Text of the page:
As a Father and Mentor
In 2013, Randy and Layne celebrated together, taking first and second, respectively, in the Pikes Peak Open division. The elder Schranz clocked an 11:21.41 for the win, while Layne’s time in the Chevy Monte Carlo was 11:29.245.
In his 40-year racing career on Pikes Peak, Schranz captured ten class wins and stood on the podium 19 times. He championed the use of propane as a racing fuel. He shared his love of the mountain, his knowledge of the course and his remarkable memory of race history with so many. As an event sponsor, providing towing services for well over a decade, Schranz was also known for his generosity. These achievements created a legacy worthy of his Hall of Fame status. Schranz was inducted to the Pikes Peak Hill Climb Hall of Fame in June, 2018, and the Colorado Motorsports Hall of Fame in October, 2018.
GET TO KNOW HALL OF FAMER – RANDY SCHRANZ
“They used to give the pace car away to a ticket holder after the race…and tickets were only $2.00! My dad worked for Doenges-Long Ford (now Phil Long Ford) who provided the pace car in 1962. Well, the guy who won it had six kids, so a convertible wasn’t practical. He asked the dealership for a station wagon instead, so my dad bought the convertible! We still have and drive that ’62 Ford Galaxie.”
“We were asked to drive that pace car in a parade for Peggy Fleming when she won the Olympic gold medal in 1968. Although she didn’t ride in the car, we did have three of our Stockers car club beauty queens in the back, including my wife, Pati.”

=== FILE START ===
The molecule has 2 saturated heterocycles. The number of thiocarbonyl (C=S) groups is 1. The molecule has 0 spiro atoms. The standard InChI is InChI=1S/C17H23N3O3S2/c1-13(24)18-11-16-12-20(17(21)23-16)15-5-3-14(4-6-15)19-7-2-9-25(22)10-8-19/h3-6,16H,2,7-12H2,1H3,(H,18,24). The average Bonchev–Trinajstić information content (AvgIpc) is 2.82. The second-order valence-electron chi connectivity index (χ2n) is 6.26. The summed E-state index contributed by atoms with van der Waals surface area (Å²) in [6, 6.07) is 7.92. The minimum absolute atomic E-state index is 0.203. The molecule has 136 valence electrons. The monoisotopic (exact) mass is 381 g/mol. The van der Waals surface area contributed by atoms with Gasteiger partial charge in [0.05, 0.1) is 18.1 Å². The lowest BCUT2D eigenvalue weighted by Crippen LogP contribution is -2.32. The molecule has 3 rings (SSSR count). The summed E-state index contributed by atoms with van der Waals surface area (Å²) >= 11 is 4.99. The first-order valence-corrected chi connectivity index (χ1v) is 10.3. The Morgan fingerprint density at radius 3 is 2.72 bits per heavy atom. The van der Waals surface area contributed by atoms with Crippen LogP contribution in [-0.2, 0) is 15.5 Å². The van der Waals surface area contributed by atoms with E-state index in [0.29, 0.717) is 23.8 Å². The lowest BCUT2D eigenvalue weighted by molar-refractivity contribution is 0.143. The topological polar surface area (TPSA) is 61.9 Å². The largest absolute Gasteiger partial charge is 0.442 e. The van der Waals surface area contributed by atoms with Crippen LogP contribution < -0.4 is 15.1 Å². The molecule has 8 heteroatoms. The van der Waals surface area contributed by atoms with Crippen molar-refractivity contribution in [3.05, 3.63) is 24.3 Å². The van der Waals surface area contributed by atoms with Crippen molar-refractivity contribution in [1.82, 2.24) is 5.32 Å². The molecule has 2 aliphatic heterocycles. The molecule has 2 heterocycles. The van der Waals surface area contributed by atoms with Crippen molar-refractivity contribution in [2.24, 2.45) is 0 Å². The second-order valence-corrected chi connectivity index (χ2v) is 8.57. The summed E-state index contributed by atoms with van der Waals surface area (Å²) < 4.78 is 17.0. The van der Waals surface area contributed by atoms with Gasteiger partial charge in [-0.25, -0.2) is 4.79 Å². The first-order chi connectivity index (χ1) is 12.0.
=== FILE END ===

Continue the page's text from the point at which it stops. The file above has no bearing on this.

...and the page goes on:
“We always loved going to the Pancake Breakfast in Manitou Springs after qualifying. We’d all drive our race cars down Ute Pass.”
Favorite section? “For some reason, I always enjoyed driving the Ws, but I never thought I was very good at it!”
Most challenging section? “The top. It’s so fast up there.”
If you could race any car up Pikes Peak, what would it be? “I always wanted to drive a sprint car – an old, front-engine sprinter.”
Advice for a rookie on Pikes Peak? “No matter how good you are at oval track or road racing, even though Pikes Peak is now paved, it can still bite you when you’re not expecting it. You’ve got to respect it.”
Photos by: PPIHC Archives, Rob Miskowitch, Paul Kolinski, Schranz Family
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Communications Manager / Historian